Virginia Bar Exam

Written by: Will Bond

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Virginia Bar Exam

Passing the Virginia bar exam is an essential part of being admitted into the state’s bar and beginning a successful career practicing law.

In this guide, we’ll break down everything you need to get started, including:

  • The bar exam’s eligibility criteria, content, and structure
  • The steps you can take in order to give yourself the best chance of passing on your first attempt
  • The additional requirements you’ll need to satisfy in order to become admitted into the state’s bar

We’ll also briefly look at the process of getting “admitted on motion” as an out-of-state attorney.

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Virginia Bar Exam Overview

In Virginia, it’s the responsibility of the Board of Bar Examiners to administer the bar exam and admit those who satisfy its requirements into the state’s pool of practicing lawyers. The Board is an agency of the Supreme Court of Virginia with statutory authority found in Article 3, Chapter 39, Subtitle IV, Title 54.1 of the Code of Virginia.

The bar exam in Virginia occurs twice each year: on the last Tuesday and Wednesday of February and July. If you want to sit the bar exam in February, the application deadline is Dec. 15. Those planning to take the July exam must submit their application by May 10.

Submitting this application involves paying a $575 filing fee in addition to the cost of the required character and fitness investigation, which ranges from $175 and $575.

There’s no late filing available in Virginia because the Board will simply reject your application if it doesn’t receive it by the deadlines listed above. This is because the filing deadlines are statutory, meaning the Board doesn’t have authority to waive or extend them.

Keep in mind that in order to be eligible for the Virginia bar exam, you’ll need to provide the Board with evidence that demonstrates you satisfy one of the following academic requirements:

  1. You Hold a Juris Doctor (JD) Degree. You must have earned a JD degree from a law school approved by the American Bar Association (ABA) or the Board.
  2. You’re a Current Law Student. Students currently enrolled in — and in good standing with — a law school approved by the ABA or the Board should have successfully completed at least five semesters of legal studies or an equivalent of this time in a non-semester system.
  3. You Completed a Law Reader Program. Alternatively, you could have completed the required period of law study as set forth in the Board’s Law Reader Program Rule and Regulations.
  4. You’re a Foreign Law School Graduate. Graduates of foreign law schools — as well as those not approved by the ABA — must obtain a Master of Laws (LL.M.) degree from an ABA-approved law school and be admitted to practice before the highest court in a US jurisdiction.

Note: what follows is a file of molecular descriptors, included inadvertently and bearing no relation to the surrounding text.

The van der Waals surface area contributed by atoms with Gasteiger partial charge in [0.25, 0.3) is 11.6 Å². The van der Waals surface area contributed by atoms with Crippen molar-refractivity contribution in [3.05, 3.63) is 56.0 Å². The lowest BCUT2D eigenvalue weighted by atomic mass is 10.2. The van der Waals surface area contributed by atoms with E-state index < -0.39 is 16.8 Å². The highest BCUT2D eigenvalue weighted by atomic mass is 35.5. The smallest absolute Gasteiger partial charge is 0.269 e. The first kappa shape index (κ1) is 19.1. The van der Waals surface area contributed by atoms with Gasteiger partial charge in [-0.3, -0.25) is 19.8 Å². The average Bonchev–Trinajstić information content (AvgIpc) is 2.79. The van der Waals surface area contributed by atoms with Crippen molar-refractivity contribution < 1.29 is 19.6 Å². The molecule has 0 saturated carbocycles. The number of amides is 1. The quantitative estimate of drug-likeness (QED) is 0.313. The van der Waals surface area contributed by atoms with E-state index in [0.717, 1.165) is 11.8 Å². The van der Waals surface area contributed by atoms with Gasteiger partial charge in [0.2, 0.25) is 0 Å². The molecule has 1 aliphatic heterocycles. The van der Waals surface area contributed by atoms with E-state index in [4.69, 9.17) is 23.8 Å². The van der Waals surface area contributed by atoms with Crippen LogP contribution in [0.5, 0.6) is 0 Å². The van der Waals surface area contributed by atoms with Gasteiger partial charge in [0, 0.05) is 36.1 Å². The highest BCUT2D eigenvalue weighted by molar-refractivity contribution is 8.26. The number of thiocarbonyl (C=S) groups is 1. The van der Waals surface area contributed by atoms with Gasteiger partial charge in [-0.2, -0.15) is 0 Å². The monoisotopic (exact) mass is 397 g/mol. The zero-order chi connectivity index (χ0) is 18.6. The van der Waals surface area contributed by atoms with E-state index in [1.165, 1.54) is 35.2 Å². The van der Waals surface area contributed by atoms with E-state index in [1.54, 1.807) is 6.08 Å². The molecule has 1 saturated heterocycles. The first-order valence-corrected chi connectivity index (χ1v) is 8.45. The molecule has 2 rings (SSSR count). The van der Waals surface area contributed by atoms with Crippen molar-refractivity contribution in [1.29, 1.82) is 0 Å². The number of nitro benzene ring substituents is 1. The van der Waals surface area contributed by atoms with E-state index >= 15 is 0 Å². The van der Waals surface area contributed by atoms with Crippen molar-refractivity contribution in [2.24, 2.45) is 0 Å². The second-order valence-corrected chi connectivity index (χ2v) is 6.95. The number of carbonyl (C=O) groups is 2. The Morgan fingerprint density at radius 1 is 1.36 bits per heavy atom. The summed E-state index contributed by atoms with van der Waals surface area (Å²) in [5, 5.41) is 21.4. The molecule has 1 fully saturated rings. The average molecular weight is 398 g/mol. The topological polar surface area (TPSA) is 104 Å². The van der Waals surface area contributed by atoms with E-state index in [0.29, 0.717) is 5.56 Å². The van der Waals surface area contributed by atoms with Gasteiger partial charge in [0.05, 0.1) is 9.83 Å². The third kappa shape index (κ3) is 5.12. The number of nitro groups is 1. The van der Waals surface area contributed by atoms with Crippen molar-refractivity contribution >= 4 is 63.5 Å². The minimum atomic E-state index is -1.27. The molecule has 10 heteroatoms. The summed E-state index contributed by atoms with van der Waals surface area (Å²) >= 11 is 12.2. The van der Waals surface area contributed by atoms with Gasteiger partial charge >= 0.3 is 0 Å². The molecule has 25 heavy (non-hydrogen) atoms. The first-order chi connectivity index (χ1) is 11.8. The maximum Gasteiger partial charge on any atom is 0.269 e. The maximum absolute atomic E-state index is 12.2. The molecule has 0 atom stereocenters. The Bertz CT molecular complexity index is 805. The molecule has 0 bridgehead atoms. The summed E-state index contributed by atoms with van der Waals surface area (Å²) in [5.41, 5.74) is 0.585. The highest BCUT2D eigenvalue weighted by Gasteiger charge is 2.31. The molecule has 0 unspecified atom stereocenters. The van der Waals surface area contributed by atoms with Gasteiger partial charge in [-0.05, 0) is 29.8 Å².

Note: You shouldn’t file your application form any earlier than 90 days prior to the filing deadline.

Virginia Exam Structure

Instead of the Uniform Bar Examination (UBE) commonly adopted in many other states, Virginia requires candidates to take a tailored bar exam that includes a mixture of the Multistate Bar Examination (MBE) and a Virginia Essay exam.

All candidates must take the Virginia Essay exam and select one of the following bar exam options:

  • Option 1: Under this option, candidates sit both the MBE and Virginia Essay exam and must obtain a minimum overall score of 140 to pass. Candidates will need to select this option if they haven’t previously taken the MBE or haven’t achieved an MBE scaled score greater than 133 in the three years prior to their bar exam application
  • Option 2A: Applicants who already obtained a passing MBE score of 133 from a previous bar exam taken in Virginia within the three years preceding their exam date can elect to use that MBE score and only sit the Virginia Essay exam
  • Option 2B: This option functions just like Option 2A, but suits applicants who achieved an MBE scaled score of 133 or greater on a previous bar exam taken in a jurisdiction outside Virginia
  • Option 3: Attorney applicants with a current active license who’re in good standing in a jurisdiction outside Virginia aren’t required to provide an MBE exam score. Instead, their score is based entirely on their performance on the Virginia Essay exam. They’ll need a score of 64 points or greater (out of 100) in order to pass

In all options where the Board uses both the MBE and Virginia Essay exam to calculate a candidate’s score, it’ll weight these two modules by adding together 60% of the Virginia Essay exam scaled score and 40% of the MBE scaled score.